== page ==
other mining camp. Although there
are State laws and city ordinances for
bidding gambling, no effort is made
to enforce either. The doors of these
places stand wide open day and night,
and everything is done to attract the
notice of passers-by, just as if the
business was a legitimate one, pro
tected by law. There is no pretense
of elegance *in any of the gambling
houses which I have visited, as there
is ini those of Eastern wateuin&-places
and in large cities. The inside of P
most of them is destitute of paint or
plaster. The tables are plain piue
ones and are surrounded by wood'n
chairs. The floors are covered with 'ih
tobacco juice and mud, and the pa- a
trons are mostly roughly clad miners, tic
who play a small or large game as f
money is plenty or scarce with them. o
In a prc,wineut place in each saloon b
there is a bar which is always wt 11
patronized,- in the larger places there b
are two 'bars.- One-half or one-third a
of each gamubling-house is separated M
from the remainder by a low railing sh
and is set apart for kenn. Arouind 8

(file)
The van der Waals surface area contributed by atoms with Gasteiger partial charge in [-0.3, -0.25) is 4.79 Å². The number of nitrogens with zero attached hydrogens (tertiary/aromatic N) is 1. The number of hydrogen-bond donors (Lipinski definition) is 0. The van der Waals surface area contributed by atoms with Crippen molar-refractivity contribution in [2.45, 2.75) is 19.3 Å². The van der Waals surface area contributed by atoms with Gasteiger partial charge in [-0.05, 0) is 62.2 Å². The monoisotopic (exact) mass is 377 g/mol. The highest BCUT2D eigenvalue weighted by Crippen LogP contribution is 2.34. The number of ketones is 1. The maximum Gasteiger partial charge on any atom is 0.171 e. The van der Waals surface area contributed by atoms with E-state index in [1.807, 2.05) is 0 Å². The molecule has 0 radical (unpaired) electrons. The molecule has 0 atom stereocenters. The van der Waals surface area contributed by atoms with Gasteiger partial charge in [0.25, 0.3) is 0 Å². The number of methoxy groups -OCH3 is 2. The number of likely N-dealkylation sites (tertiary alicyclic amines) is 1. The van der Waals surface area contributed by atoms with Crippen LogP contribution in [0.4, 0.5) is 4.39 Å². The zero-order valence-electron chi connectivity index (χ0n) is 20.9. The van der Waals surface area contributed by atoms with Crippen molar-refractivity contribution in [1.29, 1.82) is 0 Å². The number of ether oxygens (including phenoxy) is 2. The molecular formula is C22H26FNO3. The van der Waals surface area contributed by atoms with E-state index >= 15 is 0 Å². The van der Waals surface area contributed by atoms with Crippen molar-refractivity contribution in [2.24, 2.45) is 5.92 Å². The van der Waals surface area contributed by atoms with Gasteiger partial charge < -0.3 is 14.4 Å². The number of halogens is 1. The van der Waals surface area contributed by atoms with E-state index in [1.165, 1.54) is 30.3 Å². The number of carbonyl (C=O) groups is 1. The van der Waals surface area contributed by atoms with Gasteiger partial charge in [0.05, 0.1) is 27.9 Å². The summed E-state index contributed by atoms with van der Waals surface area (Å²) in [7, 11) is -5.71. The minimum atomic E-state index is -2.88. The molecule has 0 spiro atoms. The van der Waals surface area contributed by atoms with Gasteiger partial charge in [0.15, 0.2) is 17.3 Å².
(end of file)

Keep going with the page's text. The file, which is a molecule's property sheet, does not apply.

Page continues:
the sides of the remainder are tables ke
upon which are played faro, high bill r
poker, rouge et noir, hazard, etc. In be
the rear of each place a private room es
is partitioned off for the accommoda
tion -of persons who wish to 'fight the re
tiger' in private. In the public room an
the play is generally for comparative- ap
ly small sums; chips are sold for e
from ten cents to $1 each and the to1
bets rarely exceed $5. In the day "
time the gambling saloons of Lead- re
ville are almost deserted, but at night 3
and on Sundays they are constantly ea
thronged. ' it
While the pioneers of the mining *sc
camp have left their impress upon the W
character of Leadville, the refined, vc
educated, law-abiding people who
have' come here from the East have vi
kept control of things, and made the
ity remarkable for the good order ti
that is maintained aed the general r
safety of life and property. Of those a
whose first experience in a mining
camp has been obtained in Leadville de
a larger proportion are men of educa- d
tion or former wealth than ever assem- m,
bled in any other mining centre in
the early days of its history. Of the c
young and most enterprising men who tb
are in business, holding positions to
about the mines or prospecting on es
the neighboring hills, not a few are
fresh from college or from professional re
studies, and lawyers, physicians and
teachers may found here engaged in al
almost every branch of business. The th
influence of men of this class is seen in lo
the organization of such institutions th
as the police force-a splendid body e
of uniformed men who would not dis- to
grace the Broadway Squad, of New e
York ; in the establishment of fire